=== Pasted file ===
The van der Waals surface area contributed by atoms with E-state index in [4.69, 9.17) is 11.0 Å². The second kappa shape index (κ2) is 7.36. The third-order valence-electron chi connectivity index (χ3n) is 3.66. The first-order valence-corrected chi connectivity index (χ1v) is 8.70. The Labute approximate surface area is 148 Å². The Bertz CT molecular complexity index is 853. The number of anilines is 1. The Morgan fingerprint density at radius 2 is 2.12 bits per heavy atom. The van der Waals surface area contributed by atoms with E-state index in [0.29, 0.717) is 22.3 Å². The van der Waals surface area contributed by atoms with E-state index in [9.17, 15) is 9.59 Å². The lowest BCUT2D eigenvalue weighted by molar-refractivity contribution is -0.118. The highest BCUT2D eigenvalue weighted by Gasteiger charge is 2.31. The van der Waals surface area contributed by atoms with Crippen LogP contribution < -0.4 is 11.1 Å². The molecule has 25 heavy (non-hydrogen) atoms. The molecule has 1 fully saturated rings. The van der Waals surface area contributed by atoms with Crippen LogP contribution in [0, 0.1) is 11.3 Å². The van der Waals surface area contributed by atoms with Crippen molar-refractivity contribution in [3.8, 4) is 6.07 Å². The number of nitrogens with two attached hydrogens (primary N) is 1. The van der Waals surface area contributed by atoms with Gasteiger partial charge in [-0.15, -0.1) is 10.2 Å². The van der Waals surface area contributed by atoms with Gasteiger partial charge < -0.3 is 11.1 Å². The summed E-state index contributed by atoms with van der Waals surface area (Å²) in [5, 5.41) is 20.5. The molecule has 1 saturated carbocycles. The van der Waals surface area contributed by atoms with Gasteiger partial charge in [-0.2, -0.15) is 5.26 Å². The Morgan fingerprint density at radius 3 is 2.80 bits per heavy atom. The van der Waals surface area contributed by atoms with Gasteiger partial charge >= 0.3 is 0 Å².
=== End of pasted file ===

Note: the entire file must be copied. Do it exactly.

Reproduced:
The van der Waals surface area contributed by atoms with E-state index in [4.69, 9.17) is 11.0 Å². The second kappa shape index (κ2) is 7.36. The third-order valence-electron chi connectivity index (χ3n) is 3.66. The first-order valence-corrected chi connectivity index (χ1v) is 8.70. The Labute approximate surface area is 148 Å². The Bertz CT molecular complexity index is 853. The number of anilines is 1. The Morgan fingerprint density at radius 2 is 2.12 bits per heavy atom. The van der Waals surface area contributed by atoms with E-state index in [0.29, 0.717) is 22.3 Å². The van der Waals surface area contributed by atoms with E-state index in [9.17, 15) is 9.59 Å². The lowest BCUT2D eigenvalue weighted by molar-refractivity contribution is -0.118. The highest BCUT2D eigenvalue weighted by Gasteiger charge is 2.31. The van der Waals surface area contributed by atoms with Crippen LogP contribution < -0.4 is 11.1 Å². The molecule has 25 heavy (non-hydrogen) atoms. The molecule has 1 fully saturated rings. The van der Waals surface area contributed by atoms with Crippen LogP contribution in [0, 0.1) is 11.3 Å². The van der Waals surface area contributed by atoms with Crippen molar-refractivity contribution in [3.8, 4) is 6.07 Å². The number of nitrogens with two attached hydrogens (primary N) is 1. The van der Waals surface area contributed by atoms with Gasteiger partial charge in [-0.15, -0.1) is 10.2 Å². The van der Waals surface area contributed by atoms with Gasteiger partial charge < -0.3 is 11.1 Å². The summed E-state index contributed by atoms with van der Waals surface area (Å²) in [5, 5.41) is 20.5. The molecule has 1 saturated carbocycles. The van der Waals surface area contributed by atoms with Gasteiger partial charge in [-0.2, -0.15) is 5.26 Å². The Morgan fingerprint density at radius 3 is 2.80 bits per heavy atom. The van der Waals surface area contributed by atoms with Gasteiger partial charge >= 0.3 is 0 Å².